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Absolutely HUGE, HUGE write-up on CELL and thus - Playstation3

seismologist

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Jun 17, 2004
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If over clocked sufficiently (over 3.0GHz) and using some very optimised code (SSE assembly), 5 dual core Opterons directly connected via HyperTransport should be able to achieve a similar level of performance in stream processing - as a single Cell.

The PlayStation 3 is expected to have have 4 Cells.

:lol
 

doncale

Banned
Jul 23, 2004
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Ars Technica comments on the huge Cell-article

http://arstechnica.com/news.ars/post/20050124-4551.html

Cell "analysis" a mixed bag

1/24/2005 11:33:48 PM, by Hannibal

Last week, OS News published an analysis of IBM's Cell-related patents. This article presents some of the information in the patents in an easily digestible format, but it has some serious flaws, as well. And I'm not talking about Cell-specific flaws, though there are those, but what appear to be problems with the author's understanding of basic computer architecture.

For instance, the author, Nicholas Blachford, starts off with a fantastic and completely made-up benchmark estimate for how fast Cell will complete a SETI@Home work unit (i.e. 5 mins). In the footnotes, we find that this number is extrapolated from the SETI numbers for a 1.33GHz G4. The extrapolation is done using a combination of real (for the G4 )and hypothetical (for the Cell) FLOPS ratings, which are not only fairly meaningless as a cross-platform performance metric but also take no account of the kinds of platform-specific optimizations that are all-important for SETI performance. So this is pretty much hogwash.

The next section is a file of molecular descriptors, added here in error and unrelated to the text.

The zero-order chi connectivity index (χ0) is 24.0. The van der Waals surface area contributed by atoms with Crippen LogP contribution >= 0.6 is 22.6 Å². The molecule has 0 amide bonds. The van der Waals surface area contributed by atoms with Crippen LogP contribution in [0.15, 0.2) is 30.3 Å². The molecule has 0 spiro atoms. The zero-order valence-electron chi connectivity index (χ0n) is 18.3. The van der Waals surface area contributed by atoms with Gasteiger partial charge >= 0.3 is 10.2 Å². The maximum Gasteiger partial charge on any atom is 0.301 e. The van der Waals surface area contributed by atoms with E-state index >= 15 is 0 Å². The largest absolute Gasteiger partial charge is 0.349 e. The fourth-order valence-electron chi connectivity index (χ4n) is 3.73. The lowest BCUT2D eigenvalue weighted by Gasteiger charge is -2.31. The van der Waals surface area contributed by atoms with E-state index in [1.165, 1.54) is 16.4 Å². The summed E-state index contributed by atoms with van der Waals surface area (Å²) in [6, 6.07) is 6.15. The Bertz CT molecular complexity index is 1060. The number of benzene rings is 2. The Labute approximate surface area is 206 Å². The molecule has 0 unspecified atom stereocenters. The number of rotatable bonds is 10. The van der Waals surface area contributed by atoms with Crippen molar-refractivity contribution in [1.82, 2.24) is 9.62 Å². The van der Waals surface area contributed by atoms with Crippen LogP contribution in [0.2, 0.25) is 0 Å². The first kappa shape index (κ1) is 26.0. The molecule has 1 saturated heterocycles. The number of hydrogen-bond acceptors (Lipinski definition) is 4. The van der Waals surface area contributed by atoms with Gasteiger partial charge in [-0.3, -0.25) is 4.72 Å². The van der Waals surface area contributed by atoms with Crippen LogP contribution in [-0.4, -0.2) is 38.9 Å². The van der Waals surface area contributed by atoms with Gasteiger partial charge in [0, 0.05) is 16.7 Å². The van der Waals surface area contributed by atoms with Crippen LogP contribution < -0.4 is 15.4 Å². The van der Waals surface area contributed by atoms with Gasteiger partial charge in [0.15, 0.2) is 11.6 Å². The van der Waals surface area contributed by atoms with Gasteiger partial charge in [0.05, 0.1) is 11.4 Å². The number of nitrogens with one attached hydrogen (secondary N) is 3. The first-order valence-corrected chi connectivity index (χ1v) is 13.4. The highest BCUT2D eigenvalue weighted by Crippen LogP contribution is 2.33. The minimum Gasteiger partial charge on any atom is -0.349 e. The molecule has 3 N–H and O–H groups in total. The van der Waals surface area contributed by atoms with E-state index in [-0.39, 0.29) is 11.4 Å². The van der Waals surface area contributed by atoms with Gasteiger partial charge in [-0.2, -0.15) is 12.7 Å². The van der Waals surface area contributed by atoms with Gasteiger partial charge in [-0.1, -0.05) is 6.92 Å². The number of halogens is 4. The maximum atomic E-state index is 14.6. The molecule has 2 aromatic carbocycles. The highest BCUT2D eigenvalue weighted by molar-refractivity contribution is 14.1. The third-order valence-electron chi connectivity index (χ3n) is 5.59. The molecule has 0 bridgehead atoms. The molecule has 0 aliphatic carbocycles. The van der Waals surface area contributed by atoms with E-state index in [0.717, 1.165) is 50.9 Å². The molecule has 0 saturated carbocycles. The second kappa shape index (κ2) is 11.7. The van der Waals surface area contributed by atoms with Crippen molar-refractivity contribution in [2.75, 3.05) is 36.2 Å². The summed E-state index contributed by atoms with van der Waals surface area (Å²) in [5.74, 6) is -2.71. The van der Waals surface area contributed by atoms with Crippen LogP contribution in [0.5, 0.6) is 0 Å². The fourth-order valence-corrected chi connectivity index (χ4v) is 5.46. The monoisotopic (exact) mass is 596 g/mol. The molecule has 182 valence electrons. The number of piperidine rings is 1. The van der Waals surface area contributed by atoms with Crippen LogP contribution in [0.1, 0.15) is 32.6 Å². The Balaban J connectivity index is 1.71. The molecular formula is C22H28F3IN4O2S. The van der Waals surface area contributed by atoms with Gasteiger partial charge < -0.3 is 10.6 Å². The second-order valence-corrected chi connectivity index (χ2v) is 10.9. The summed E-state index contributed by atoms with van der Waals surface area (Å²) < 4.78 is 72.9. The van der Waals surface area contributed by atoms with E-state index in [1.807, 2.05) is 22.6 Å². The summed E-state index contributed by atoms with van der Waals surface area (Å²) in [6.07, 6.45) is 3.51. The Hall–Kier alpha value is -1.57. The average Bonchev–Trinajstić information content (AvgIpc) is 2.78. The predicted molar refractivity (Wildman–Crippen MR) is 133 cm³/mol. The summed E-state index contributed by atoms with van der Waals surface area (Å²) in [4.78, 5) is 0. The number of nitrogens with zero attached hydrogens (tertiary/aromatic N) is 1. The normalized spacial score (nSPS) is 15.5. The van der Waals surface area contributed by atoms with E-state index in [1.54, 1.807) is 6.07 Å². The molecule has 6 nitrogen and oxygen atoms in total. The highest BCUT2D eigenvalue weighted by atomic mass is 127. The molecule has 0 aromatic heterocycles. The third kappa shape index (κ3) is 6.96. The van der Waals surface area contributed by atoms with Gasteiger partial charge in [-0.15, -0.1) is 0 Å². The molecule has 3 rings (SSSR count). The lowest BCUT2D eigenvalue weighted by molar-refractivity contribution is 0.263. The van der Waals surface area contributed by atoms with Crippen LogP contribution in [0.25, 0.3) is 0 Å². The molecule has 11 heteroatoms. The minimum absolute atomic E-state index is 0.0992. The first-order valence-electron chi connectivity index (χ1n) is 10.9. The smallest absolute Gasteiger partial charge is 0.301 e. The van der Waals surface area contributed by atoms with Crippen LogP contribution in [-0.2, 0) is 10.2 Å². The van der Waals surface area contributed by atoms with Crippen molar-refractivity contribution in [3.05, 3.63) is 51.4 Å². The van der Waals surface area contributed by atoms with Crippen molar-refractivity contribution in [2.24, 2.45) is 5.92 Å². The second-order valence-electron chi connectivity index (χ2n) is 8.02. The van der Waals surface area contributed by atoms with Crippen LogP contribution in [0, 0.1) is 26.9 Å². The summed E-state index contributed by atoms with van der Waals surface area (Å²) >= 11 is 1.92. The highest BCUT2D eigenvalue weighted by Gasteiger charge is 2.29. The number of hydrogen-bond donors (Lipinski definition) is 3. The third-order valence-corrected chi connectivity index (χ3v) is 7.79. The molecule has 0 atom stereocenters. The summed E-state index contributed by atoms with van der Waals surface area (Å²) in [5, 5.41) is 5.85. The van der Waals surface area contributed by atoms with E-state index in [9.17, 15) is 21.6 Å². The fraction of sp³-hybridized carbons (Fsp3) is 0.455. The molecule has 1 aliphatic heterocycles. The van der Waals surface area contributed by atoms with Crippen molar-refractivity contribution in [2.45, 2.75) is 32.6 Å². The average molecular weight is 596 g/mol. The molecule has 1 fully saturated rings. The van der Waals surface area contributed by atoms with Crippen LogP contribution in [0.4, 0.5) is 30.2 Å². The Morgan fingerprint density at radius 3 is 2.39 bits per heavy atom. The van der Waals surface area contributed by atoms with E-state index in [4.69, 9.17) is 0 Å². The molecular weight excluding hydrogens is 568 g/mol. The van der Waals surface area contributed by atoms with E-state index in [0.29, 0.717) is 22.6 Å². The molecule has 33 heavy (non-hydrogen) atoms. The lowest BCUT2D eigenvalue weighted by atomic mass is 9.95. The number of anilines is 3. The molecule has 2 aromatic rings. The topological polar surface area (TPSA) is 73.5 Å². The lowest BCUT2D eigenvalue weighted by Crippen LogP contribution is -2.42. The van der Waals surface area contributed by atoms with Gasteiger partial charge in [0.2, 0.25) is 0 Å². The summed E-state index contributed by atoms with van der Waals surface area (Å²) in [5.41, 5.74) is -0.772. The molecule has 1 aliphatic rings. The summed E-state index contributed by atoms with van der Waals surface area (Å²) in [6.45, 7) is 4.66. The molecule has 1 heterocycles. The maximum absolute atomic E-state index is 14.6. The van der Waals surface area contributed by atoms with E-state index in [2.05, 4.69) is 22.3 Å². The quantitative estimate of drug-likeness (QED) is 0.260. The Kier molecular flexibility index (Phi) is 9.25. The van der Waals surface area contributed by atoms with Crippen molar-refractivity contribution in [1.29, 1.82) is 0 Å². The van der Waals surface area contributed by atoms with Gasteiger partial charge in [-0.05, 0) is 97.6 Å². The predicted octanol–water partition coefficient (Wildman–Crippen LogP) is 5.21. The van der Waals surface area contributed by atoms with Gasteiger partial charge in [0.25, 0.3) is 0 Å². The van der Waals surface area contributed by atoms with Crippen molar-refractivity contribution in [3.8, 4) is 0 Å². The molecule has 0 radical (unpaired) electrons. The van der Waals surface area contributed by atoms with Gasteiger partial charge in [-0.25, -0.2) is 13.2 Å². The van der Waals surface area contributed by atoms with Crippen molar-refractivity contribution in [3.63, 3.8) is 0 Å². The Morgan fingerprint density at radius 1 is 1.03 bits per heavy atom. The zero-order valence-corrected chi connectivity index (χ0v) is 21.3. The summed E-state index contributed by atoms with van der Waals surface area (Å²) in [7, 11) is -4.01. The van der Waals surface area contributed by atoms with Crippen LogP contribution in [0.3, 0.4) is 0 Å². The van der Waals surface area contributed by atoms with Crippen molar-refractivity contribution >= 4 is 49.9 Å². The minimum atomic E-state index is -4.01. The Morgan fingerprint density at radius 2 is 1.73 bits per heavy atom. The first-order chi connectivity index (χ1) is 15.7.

In another part of the article, Blachford claims that the cell processing units have no "cache." Instead, they each have a "local memory" that fetches data from main memory in 1024-bit blocks. Well, that's sort of like saying that an iMac doesn't have a "monitor," but it does have a surface on which visual output is displayed. In other words, the Cell "local memories," which are roughly analogous to the vector units' "scratchpad RAM" on the PS2's Emotion Engine, function as caches for the PUs. What has thrown the author for a loop is that they're small, and the fact that they're tied to each cellular processing unit means that they don't function in the memory heirarchy in the exact same way that an L1 does in a traditional processor design. They do, however, cache things. But maybe I'm being nitpicky with this.